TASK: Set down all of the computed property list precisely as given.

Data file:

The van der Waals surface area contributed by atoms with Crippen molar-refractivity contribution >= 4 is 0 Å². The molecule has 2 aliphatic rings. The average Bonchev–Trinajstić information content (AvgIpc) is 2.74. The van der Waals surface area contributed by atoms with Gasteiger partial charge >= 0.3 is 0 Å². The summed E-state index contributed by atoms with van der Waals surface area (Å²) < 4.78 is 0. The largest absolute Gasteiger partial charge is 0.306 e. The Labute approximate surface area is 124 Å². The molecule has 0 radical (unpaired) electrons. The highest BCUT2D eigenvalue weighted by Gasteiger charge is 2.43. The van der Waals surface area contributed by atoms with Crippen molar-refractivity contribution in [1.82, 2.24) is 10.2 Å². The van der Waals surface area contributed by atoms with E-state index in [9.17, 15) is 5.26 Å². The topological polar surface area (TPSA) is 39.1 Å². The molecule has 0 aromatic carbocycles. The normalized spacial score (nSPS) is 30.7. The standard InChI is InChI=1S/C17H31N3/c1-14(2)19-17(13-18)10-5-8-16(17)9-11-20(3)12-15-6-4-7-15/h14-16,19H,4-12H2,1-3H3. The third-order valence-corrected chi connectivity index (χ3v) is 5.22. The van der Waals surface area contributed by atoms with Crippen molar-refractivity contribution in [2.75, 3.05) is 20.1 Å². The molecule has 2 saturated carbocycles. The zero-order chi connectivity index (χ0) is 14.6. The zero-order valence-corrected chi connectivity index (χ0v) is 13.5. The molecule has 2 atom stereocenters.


The van der Waals surface area contributed by atoms with Crippen molar-refractivity contribution >= 4 is 0 Å². The molecule has 2 aliphatic rings. The average Bonchev–Trinajstić information content (AvgIpc) is 2.74. The van der Waals surface area contributed by atoms with Gasteiger partial charge >= 0.3 is 0 Å². The summed E-state index contributed by atoms with van der Waals surface area (Å²) < 4.78 is 0. The largest absolute Gasteiger partial charge is 0.306 e. The Labute approximate surface area is 124 Å². The molecule has 0 radical (unpaired) electrons. The highest BCUT2D eigenvalue weighted by Gasteiger charge is 2.43. The van der Waals surface area contributed by atoms with Crippen molar-refractivity contribution in [1.82, 2.24) is 10.2 Å². The van der Waals surface area contributed by atoms with E-state index in [9.17, 15) is 5.26 Å². The topological polar surface area (TPSA) is 39.1 Å². The molecule has 0 aromatic carbocycles. The normalized spacial score (nSPS) is 30.7. The standard InChI is InChI=1S/C17H31N3/c1-14(2)19-17(13-18)10-5-8-16(17)9-11-20(3)12-15-6-4-7-15/h14-16,19H,4-12H2,1-3H3. The third-order valence-corrected chi connectivity index (χ3v) is 5.22. The van der Waals surface area contributed by atoms with Crippen molar-refractivity contribution in [2.75, 3.05) is 20.1 Å². The molecule has 2 saturated carbocycles. The zero-order chi connectivity index (χ0) is 14.6. The zero-order valence-corrected chi connectivity index (χ0v) is 13.5. The molecule has 2 atom stereocenters.